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By KARLA POMEROY
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Ryan Leaf Visit: Message to Wyoming Boys' School students: Life isn't fair for anyone

 

November 24, 2022

Karla Pomeroy

As the Wyoming Boys' School adjusts to dealing with more students with mental health issues, presentations like the one last Thursday with Ryan Leaf prove valuable.

WORLAND - For former NFL quarterback and Heisman finalist Ryan Leaf, the money and fame were not his biggest accomplishments. He told the young men at the Wyoming Boys' School last Thursday that getting sober was his biggest accomplishment because it was the hardest thing he has had to do.

Leaf, now a motivational speaker, spoke to three groups in Worland last week, brought to the community by Cloud Peak Counseling Center and Cloud Peak's Substance Abuse Coordinator Wendy Wiecki. While there were similarities in the messages, Leaf knew his audiences and had probably the most blunt message for the youth at the Wyoming Boys' School Thursday afternoon.

He opened each presentation with a video outlining his struggles in the NFL, his struggles with mental health, his addiction to opiates and his time in prison, ending with the statement, "I'm just like you."

He asked the WBS youth if they believed that and only about a handful raised their hands. When asked why they didn't believe him the answers were because he was famous, he had been and NFL quarterback and more.

Leaf told the young men that he was just like them because when he got out of prison he had nothing. He did not have the product endorsements, he was not making millions of dollars and the only people that greeted him were his parents.

While he played nearly five years in the NFL, he said his career was over after his third game with the San Diego Charges against Kansas City. He said he played the worst game of his career and the problem was not drugs but was how he dealt with failure and the criticisms.


While being sober is his biggest accomplishment, his biggest regret, he said "is how I treated people. You need to treat people with respect," he said.

After retiring from the NFL he went on a trip to Las Vegas and was offered Vicodin and he realized that the drug helped him not feel anything, especially feeling like a failure.

When he couldn't get drugs legally he started breaking into homes and he credits law enforcement for helping him get sober, because he did not have access to the drugs in jail or prison.

While in prison, after about two years, "my higher power showed up in form of my cell mate," Leaf said. His cell mate was a veteran, convicted of vehicular manslaughter. He had accepted what he had one and confronted Leaf telling Leaf, "You don't understand the value you have for men in here and when you get out."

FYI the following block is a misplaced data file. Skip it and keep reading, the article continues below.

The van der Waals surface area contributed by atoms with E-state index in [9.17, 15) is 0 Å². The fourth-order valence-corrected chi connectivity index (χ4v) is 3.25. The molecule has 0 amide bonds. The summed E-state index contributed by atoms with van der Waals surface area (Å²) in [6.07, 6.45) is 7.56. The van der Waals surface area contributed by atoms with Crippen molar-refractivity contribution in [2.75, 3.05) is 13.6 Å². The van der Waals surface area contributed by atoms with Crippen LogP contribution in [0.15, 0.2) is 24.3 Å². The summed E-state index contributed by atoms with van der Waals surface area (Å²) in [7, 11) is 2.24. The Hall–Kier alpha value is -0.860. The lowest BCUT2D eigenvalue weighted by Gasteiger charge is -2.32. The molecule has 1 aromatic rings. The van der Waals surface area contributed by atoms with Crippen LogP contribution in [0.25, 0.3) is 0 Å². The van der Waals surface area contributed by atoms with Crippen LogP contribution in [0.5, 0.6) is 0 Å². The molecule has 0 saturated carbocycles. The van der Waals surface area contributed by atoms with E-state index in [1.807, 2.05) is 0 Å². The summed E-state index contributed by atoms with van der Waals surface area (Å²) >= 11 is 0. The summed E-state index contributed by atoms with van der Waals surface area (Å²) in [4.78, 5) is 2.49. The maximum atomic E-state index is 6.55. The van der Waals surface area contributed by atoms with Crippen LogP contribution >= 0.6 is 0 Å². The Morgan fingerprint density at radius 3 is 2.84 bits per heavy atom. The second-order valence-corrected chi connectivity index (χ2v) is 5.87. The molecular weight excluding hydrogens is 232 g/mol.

He challenged Leaf to go with him to the prison library and help teach other prisoners how to read. Leaf said he kept going back and realized he was sleeping better and feeling better because he was being of service to others and it was not all about him.

"I was being of service to a human being for the first time in my life," he said.

As a narcissistic personality he said until then it was always all about him.

He told the WBS students that there are consequences to their actions and for every choice they make. Leaf told the boys that he was just like them because he made bad choices and ended up in prison and they made some wrong choices and the consequence for their choices was being sent to the Boys' School.

He said he also learned that life isn't fair ... for anyone, rich or poor, famous or not so famous. He told the boys that "how you deal with life is the only thing that matters. It is the only thing you can control. When you are in the worst possible situation you have to make a conscious choice to be better every day."

Leaf emphasized to those at the WBS that choices are what determines a person's path.

"I don't believe you are a product of your environment," he said, noting his dad was a veteran and he had strong family support and community support growing up.

"You always have a choice. Are you going to make a choice that is positive and healthy or negative and toxic. The reason you are here is because you made a choice that was negative and toxic. You need to make it about choosing the next right thing with every choice.

"Amazing things can happen regardless of what is in your past," Leaf told the WBS students. He reminded them that he is an eight-time convicted felon who had nothing when he left prison but is now an analyst for ESPN, is a broadcaster for Westwood One, who would be helping call the college UCLA-USC game last Saturday and the NFL Chiefs-Charges game last Sunday night.

He said being a motivational speaker gives him a purpose and lets him be a service to others. "Your life gets better when you are being a service to others," he added.

He told the boys that they need to ask themselves "What am I willing to do to not come back here?" And the answer needs to be that they are willing to do anything, whether it is counseling, treatment or more.

He said it has been 10 years since he has been sober and on Dec. 3 it will be eight years since he has been out of prison. After prison he knew he wanted to get more treatment to ensure he stayed sober.

"Asking for help is the strongest thing you'll ever do," he said.

"A purposeful life I think is all I was searching for. I can be grateful for having spent 32 months in prison. I don't recommend it, but I am grateful because of it."

 
 

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